Climate resilience in marginalised communities: “For the first time in more than 100 years life expectancy has failed to increase across the country, and for the poorest 10% of women it has actually declined.” (Marmot, 2020). People from low-income groups and those with other disadvantages (e.g. illness, disability) face multiple climate injustices (Preston et al., 2014). They contribute least to climate emissions and are more likely to face adverse effects. These groups pay a relatively high proportion of their incomes toward policy responses yet participate least in decision- making which shape policy and practice (ibid.). Levels of participation in political action and civil society associations closely correlate with income, education and occupation so that action tends to favour opinions and perspectives of those relatively advantaged over the disadvantaged (Pattie et al., 2004). Perceptions of unfairness in process and outcome affect willingness of communities to act, which includes climate adaptation (Adger et al., 2016). Despite their inherent limitations, empirical understandings of geographical patterns of vulnerability and disadvantage (e.g. Lindley et al., 2011) help to raise awareness of who is most affected, where and why. Yet multiple challenges remain for engaging and developing appropriate actions with disadvantaged individuals and communities.
Manchester (UK) is a diverse city of 503,00 citizens with over 200 languages spoken. MCC’s Forecasting Model projects a population of 661,000 by 2027. Benefits of economic growth are not equally matched by improvements in health outcomes inequalities across the city, with high levels of ill health and early death. Manchester wards have the lowest levels of green infrastructure than other local authorities within Greater Manchester. Its fast-growing population faces increased risk of extreme weather events, from flooding to drought. North Manchester is home to approximately 130,500 residents across 10 wards with high deprivation. Our research will be embedded within the North Manchester ward of Miles Platting & Newton Heath. The ward has approximately 15,000 residents and was once home to workers across varied industries.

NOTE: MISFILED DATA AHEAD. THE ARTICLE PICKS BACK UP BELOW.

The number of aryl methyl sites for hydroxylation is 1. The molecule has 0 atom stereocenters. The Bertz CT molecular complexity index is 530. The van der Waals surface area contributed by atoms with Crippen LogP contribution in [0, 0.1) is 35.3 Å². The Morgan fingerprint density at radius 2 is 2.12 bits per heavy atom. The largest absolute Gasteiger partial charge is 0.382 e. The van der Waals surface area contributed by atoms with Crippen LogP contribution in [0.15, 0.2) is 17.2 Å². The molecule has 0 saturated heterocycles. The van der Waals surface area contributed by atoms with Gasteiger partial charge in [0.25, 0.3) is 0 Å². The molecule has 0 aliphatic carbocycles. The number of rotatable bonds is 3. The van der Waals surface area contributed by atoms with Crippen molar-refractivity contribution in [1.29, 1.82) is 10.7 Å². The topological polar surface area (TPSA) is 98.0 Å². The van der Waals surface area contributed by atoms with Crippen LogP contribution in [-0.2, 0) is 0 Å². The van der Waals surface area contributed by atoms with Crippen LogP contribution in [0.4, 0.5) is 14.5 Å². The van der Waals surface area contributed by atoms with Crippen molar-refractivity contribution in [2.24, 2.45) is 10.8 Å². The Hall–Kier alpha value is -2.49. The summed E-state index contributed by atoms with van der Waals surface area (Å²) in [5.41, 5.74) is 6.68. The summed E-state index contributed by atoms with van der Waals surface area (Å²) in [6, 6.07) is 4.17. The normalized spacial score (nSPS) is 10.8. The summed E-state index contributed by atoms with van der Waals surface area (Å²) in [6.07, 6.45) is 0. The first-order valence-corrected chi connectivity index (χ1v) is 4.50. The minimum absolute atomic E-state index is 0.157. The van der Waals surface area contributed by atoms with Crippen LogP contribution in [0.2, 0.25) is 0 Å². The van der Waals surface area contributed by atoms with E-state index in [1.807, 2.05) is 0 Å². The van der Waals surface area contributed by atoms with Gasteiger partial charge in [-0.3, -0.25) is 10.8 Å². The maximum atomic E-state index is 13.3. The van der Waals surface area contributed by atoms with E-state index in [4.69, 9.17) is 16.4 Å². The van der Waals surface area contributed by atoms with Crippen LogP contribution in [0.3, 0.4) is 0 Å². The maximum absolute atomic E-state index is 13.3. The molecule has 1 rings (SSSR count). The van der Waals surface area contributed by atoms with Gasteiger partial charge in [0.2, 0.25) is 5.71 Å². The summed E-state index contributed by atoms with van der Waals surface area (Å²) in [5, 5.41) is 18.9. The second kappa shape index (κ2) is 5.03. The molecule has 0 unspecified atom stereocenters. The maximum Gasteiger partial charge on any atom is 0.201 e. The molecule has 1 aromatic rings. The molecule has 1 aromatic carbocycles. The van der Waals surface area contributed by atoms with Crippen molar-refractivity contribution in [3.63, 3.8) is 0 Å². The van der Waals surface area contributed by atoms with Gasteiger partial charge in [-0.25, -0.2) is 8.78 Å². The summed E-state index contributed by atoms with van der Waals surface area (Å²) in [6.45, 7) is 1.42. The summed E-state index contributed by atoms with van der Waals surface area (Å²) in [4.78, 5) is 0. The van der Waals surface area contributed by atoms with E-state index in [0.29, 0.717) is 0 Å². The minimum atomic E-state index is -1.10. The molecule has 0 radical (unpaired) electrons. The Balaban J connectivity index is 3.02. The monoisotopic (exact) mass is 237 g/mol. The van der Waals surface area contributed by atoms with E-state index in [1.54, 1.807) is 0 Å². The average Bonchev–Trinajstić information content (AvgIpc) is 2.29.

MCC declared a Climate Emergency on 10 July 2019, setting the City’s zero-carbon target for 2038. Led by MCCA its Zero Carbon Framework outlines an approach to reach the target, yet Manchester’s carbon budget will run out in 2025. Manchester Climate Change Framework 2020-25 declares “15 Actions”, calling on all residents and organisations in Manchester to “help meet our climate change targets”. These actions combine mitigation strategies with adaptation but the methods by which to engage communities and identify barriers to taking up these actions remain undefined. Most residents face barriers to respond to the 15 Actions. We identified a viable Manchester activation of socially engaged arts as an important development for local engagement at very local levels for addressing climate resilience within communities. Subsequently, MCCA and Neighbourhood Wards have invited our research team to evolve an environmental engagement approach with a refreshingly different place-based, creative approach to connect communities with the 15 Actions.